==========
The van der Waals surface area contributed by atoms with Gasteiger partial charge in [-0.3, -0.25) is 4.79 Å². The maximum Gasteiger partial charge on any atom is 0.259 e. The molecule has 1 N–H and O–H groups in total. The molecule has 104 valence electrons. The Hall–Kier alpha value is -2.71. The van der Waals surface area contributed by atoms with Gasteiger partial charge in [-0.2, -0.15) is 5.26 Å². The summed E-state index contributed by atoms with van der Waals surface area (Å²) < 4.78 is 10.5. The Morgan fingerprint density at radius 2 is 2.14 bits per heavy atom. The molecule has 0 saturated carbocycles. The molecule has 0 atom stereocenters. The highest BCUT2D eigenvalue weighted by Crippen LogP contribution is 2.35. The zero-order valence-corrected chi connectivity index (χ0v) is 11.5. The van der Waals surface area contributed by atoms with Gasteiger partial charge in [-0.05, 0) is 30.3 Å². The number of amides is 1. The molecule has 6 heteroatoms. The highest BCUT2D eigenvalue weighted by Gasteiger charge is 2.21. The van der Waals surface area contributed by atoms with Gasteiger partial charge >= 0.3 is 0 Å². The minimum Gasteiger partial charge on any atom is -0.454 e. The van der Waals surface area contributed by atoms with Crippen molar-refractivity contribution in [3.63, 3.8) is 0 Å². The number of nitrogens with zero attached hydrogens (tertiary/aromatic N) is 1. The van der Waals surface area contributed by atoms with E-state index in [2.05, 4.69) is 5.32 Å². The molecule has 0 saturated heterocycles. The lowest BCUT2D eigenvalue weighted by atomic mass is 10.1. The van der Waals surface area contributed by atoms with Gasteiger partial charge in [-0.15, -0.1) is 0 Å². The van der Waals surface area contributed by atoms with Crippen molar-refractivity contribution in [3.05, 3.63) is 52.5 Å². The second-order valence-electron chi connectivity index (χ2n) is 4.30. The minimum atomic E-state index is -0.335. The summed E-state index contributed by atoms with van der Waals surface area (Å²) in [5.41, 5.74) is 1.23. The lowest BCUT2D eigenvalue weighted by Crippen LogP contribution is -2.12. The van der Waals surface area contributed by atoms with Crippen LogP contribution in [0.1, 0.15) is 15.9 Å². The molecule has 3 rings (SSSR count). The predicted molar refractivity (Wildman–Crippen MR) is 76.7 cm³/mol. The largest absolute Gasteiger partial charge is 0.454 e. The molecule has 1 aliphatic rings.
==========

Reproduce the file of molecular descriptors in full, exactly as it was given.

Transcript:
The van der Waals surface area contributed by atoms with Gasteiger partial charge in [-0.3, -0.25) is 4.79 Å². The maximum Gasteiger partial charge on any atom is 0.259 e. The molecule has 1 N–H and O–H groups in total. The molecule has 104 valence electrons. The Hall–Kier alpha value is -2.71. The van der Waals surface area contributed by atoms with Gasteiger partial charge in [-0.2, -0.15) is 5.26 Å². The summed E-state index contributed by atoms with van der Waals surface area (Å²) < 4.78 is 10.5. The Morgan fingerprint density at radius 2 is 2.14 bits per heavy atom. The molecule has 0 saturated carbocycles. The molecule has 0 atom stereocenters. The highest BCUT2D eigenvalue weighted by Crippen LogP contribution is 2.35. The zero-order valence-corrected chi connectivity index (χ0v) is 11.5. The van der Waals surface area contributed by atoms with Gasteiger partial charge in [-0.05, 0) is 30.3 Å². The number of amides is 1. The molecule has 6 heteroatoms. The highest BCUT2D eigenvalue weighted by Gasteiger charge is 2.21. The van der Waals surface area contributed by atoms with Gasteiger partial charge >= 0.3 is 0 Å². The minimum Gasteiger partial charge on any atom is -0.454 e. The van der Waals surface area contributed by atoms with Crippen molar-refractivity contribution in [3.63, 3.8) is 0 Å². The number of nitrogens with zero attached hydrogens (tertiary/aromatic N) is 1. The van der Waals surface area contributed by atoms with E-state index in [2.05, 4.69) is 5.32 Å². The molecule has 0 saturated heterocycles. The lowest BCUT2D eigenvalue weighted by atomic mass is 10.1. The van der Waals surface area contributed by atoms with Gasteiger partial charge in [-0.15, -0.1) is 0 Å². The van der Waals surface area contributed by atoms with Crippen molar-refractivity contribution in [3.05, 3.63) is 52.5 Å². The second-order valence-electron chi connectivity index (χ2n) is 4.30. The minimum atomic E-state index is -0.335. The summed E-state index contributed by atoms with van der Waals surface area (Å²) in [5.41, 5.74) is 1.23. The lowest BCUT2D eigenvalue weighted by Crippen LogP contribution is -2.12. The van der Waals surface area contributed by atoms with Crippen LogP contribution in [0.1, 0.15) is 15.9 Å². The molecule has 3 rings (SSSR count). The predicted molar refractivity (Wildman–Crippen MR) is 76.7 cm³/mol. The largest absolute Gasteiger partial charge is 0.454 e. The molecule has 1 aliphatic rings.